New Russian Rules For Strasbourg Court ?

 Zorkin: Appeals Could Be Reformed After National Legal Reform

MOSCOW. July 17 (Interfax) – The rules on appealing to the European Court of Human Rights could be reformed once the Russian legal system is reformed, chairman of the Russian Constitutional Court Valery Zorkin said.

Zorkin set out his position in an interview with the Rossiiskaya Gazeta newspaper to be published on Wednesday. Russians currently can appeal to the Strasbourg court within six months after a court of appeal has issued its ruling. This mechanism cuts higher courts, including the Supreme Arbitration Court and the Supreme Court, out of the loop, he said.

Earlier Zorkin said in an interview with Interfax that “a provision, according to which one could turn to the Strasbourg court only after all levels of the national legal system are passed, should be introduced in Russian law.”

The statement caused a large public outcry and was treated as an attempt to restrict opportunities to appeal to the Strasbourg court.

“The idea of restricting the right of Russians to go to the Strasbourg court is absurd and hard to realize, because the right is provided by the European Convention of Human Rights, which according to Article 15 of the Russian Constitution is a part of our legal system and which defines the direction of the system’s development to a large extent,” Zorkin told Rossiiskaya Gazeta.

The issue involves “reforming the Russian legal system such that a part, a major part, of reasons for turning to the Strasbourg court are made redundant, because there are real and effective means to safeguard rights at the national level,” Zorkin said.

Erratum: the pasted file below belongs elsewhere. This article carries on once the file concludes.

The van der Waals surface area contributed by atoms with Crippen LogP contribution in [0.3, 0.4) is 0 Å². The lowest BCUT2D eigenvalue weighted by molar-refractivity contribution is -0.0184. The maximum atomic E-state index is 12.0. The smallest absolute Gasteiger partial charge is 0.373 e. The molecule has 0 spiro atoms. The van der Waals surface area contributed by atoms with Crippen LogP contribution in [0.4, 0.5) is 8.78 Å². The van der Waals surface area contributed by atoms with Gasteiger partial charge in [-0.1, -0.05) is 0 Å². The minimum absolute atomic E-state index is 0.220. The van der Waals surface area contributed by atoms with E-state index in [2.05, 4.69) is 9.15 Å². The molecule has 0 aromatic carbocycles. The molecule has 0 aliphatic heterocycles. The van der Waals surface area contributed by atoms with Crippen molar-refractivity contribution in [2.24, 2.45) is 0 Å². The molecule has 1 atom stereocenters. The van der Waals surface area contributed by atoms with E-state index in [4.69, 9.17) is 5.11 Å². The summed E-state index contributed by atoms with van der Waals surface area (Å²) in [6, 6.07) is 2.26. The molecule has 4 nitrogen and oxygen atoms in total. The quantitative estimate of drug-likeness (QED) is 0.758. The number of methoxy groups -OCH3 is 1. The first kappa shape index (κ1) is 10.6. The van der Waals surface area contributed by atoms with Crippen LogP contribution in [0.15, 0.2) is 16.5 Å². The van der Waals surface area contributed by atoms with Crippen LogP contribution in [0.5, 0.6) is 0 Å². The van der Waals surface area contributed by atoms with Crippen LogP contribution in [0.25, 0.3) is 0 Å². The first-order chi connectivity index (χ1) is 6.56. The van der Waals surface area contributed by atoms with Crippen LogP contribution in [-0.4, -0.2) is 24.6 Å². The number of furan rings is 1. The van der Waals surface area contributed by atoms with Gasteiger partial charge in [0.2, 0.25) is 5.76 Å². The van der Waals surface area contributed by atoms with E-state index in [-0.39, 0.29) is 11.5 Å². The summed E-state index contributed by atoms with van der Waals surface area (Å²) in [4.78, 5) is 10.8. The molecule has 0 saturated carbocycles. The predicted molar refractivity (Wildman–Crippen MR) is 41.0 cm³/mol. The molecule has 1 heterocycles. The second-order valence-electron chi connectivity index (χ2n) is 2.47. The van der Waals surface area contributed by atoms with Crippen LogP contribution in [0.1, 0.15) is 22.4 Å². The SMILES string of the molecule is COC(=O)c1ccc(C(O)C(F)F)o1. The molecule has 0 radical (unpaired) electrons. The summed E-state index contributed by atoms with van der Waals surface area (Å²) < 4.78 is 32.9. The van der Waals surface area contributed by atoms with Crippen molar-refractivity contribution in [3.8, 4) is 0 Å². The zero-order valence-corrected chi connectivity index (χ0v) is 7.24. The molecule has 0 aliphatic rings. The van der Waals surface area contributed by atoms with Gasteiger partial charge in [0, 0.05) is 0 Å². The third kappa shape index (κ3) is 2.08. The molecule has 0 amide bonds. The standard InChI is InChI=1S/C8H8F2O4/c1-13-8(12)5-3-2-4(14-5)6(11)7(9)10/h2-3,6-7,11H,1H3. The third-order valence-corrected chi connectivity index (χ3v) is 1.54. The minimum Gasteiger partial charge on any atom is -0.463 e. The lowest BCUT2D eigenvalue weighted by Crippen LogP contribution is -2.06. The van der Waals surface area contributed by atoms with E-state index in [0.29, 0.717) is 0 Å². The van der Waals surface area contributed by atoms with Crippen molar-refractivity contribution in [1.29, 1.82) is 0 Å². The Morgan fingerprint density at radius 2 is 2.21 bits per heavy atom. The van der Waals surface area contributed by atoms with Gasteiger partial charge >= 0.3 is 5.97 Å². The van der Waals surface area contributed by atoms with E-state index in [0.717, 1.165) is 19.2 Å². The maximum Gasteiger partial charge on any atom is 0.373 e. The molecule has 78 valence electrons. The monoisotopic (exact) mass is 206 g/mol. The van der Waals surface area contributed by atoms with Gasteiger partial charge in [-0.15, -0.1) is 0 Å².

“The task of national legal and law enforcement agencies is to protect human rights using domestic (national) mechanisms and guaranteeing that constitutional provisionsare observed. Our common task is to make these mechanism efficient from the point of view of protecting the rights of citizens,” Zorkin said.


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  1. Is this just an attempt to nullify the European Court of Human rights, which is embarrassing the Kremlin quite a lot?

    Or maybe Zorkin has respectable aims. I find in my archives a statement by Zorkin in January 2006, which has a good content:

    RUSSIA CAN SLIDE INTO DICTATORSHIP, TOP JUDGE WARNS. Russia could slide into dictatorship unless it strengthens its courts to counterbalance the Kremlin’s growing power, the country’s most senior judge said last week in an interview with Reuters. Valery Zorkin, chairman of the Constitutional Court, suggested that in the six years President Putin has been in office, Russia, officially a semi-presidential republic, has in practice been transformed into a presidential one. Zorkin said that under such conditions, there is need for “very solid, independent courts. If you do not have these sorts of courts then not only will citizens’ rights not be protected but also there will not be checks, or reins, if you like, on the executive. Then we will have not a strengthened executive branch or a presidential republic but we will have a trend towards arbitrary rule, to dictatorship of the worst kind,” Zorkin told Reuters.

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